In a society where getting older is not necessarily associated with declining abilities, the Tech world appears to be fully aware that elderly people can carve out a place for themselves on the supply side of the economy as well as the demand side. As digital tools become ever more widespread, digital solutions are becoming increasingly accessible to all and many Fintech firms clearly understand the importance of addressing a variety of different publics. Might the days of ageism be numbered?

 

How to look after its health from home? It is what BNP Paribas Cardif France proposes with an online health offer for seniors.

Génération Care is a program developped in partnership with doctors to improve and maintain elderly persons' health thanks to their relatives' involvement.

The principle is simple. The idea is to collect patient's datas from 3 instruments - a scale, a tensiometer, a podometer - which send information thanks to a tablet computer. According to these medical information and the limits previously defined by the referring physician, the tablet computer sends advices to the patient and text messages to relatives. If necessary, alerts are sent to a medical platform which will contact the senior to inform him about the process to be followed. Thanks to these information, it is possible to conduct efficient preventive actions to avoid or postpone the loss of autonomy of the patient and the beginning of his dependency.

The solution Génération Care was created by a Scientific Council composed of general practitioners, geritricians, nurses, physiotherapists and nutritionists. Génération Care was successfully tested in 2017 from about fifty patients, thirtty relatives and ten doctors.

BNP Paribas Cardif strive to make insurance accessible to the largest possible number of people. Thanks to this initiative, BNP Paribas Cardif supports the well-aging through a tablet computer application adapted and designed for elderly persons.

 


Written in partnership with l'Atelier


Quel est le rôle des assureurs dans le financement de l'économie ?

12 November 2018

Nanterre, le 12 Novembre 2018

En tant qu’assureur, BNP Paribas Cardif gère, dans une perspective de long terme, l’épargne confiée par ses assurés et contribue activement à la croissance de l’économie. Ces investissements permettent de répondre aux besoins de rendement de ses clients tout en bénéficiant à l’économie. BNP Paribas Cardif soutient les entreprises dans divers domaines et sous des formes variées : des grandes entreprises aux start-up en passant par les entreprises de l’économie sociale et solidaire. En 2017, l’assureur a investi 12% de son fonds général en actions et a également financé l’économie à travers l’achat de dette avec une part importante d’obligations corporate dans son allocation d’actifs.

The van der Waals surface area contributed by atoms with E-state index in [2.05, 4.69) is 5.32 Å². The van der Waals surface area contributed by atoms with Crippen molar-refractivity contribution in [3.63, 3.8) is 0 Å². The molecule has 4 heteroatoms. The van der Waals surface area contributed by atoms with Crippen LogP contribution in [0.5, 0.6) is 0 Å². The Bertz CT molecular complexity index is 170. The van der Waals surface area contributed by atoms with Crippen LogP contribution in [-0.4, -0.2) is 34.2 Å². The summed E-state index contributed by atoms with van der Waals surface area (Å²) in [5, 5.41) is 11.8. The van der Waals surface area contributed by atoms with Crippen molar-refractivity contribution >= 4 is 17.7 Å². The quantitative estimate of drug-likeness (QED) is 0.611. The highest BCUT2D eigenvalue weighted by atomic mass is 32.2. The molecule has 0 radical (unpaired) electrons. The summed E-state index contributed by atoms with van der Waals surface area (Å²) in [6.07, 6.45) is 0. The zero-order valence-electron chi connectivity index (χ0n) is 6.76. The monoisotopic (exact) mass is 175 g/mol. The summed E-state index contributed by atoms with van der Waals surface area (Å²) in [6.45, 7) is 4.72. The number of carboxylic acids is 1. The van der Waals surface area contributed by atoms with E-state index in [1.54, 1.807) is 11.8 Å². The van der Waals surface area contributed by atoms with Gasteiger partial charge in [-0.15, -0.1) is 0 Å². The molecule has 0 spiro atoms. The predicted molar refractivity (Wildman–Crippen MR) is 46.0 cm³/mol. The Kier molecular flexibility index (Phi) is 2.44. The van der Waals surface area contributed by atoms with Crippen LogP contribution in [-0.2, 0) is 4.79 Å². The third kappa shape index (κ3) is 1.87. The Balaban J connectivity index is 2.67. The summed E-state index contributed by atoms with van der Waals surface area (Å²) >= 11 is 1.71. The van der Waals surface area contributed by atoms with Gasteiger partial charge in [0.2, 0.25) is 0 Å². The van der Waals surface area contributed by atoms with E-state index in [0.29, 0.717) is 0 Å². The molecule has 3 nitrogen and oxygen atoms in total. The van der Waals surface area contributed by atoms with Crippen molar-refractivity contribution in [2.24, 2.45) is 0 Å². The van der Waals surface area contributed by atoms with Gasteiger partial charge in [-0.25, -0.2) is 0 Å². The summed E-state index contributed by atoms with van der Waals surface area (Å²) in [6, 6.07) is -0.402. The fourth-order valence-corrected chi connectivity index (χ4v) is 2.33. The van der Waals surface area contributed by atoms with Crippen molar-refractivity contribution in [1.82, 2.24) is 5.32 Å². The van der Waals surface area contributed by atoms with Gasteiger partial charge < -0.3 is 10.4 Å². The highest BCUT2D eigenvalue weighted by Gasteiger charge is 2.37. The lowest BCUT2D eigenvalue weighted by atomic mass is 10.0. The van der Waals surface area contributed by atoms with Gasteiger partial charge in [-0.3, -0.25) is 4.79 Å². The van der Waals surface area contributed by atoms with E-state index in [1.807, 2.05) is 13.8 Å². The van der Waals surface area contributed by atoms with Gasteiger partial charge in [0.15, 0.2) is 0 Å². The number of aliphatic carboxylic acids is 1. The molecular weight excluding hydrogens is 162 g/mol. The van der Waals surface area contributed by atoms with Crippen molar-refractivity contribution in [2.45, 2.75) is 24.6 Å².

Le Fonds Stratégique de Participations, dont BNP Paribas Cardif est l’un des membres fondateurs, a choisi de s’engager dans le secteur des énergies renouvelables en investissant dans Neoen, le premier producteur français indépendant d’énergie verte. Cette intiative illustre le rôle fondamental de l’assurance au service du financement de l’économie réelle. « Lorsque nous prenons des participations de long terme dans le capital de sociétés françaises à fort potentiel de croissance, nous leur donnons les moyens de grandir. Nous devenons un actionnaire stable et significatif afin d’apporter un support à leur stratégie de développement », explique Olivier Héreil, Directeur général adjoint de BNP Paribas Cardif en charge des Gestions d’actifs.

 

BNP Paribas Cardif a progressivement accru son rôle dans le financement des PME[1] et ETI[2] en investissant notamment dans les fonds NOVO[3] et NOVI[4] pour financer la croissance et l’innovation de ces entreprises. L’intégration du private equity dans son offre d’assurance vie en 2016 représente également un soutien fondamental aux entreprises, à chaque étape de leur développement. « Investir au capital d’une ETI, au travers d’un fonds d’investissement, c’est lui donner les moyens d’accompagner sa croissance afin qu’elle puisse exporter et développer de nouveaux produits ou services », décrypte Olivier Héreil.

 

BNP Paribas Cardif investit aussi dans une dizaine de start-up dans le cadre de son fonds d’investissement C. Entrepreneurs. L’assureur accompagne des start-up, de toutes origines, qui développent des technologies ou des services qui contribuent à inventer les solutions d’assurance de demain dans de nombreux domaines tels que l'intelligence artificielle, le machine learning, la blockchain ou la voiture connectée.

 

En tant qu’investisseur engagé, BNP Paribas Cardif soutient les entreprises de l’Economie Sociale et Solidaire (ESS). Cette volonté s’est récemment illustrée par sa participation au fonds NovESS, lancé par la Caisse des Dépôts. L’ESS, qui représente 10 % du PIB français et 10,5 % de l’emploi salarié, présente des besoins de financement importants, notamment en matière de fonds propres. Le fonds NovESS vise à soutenir les entreprises de l’ESS innovantes socialement et à les faire changer d’échelle.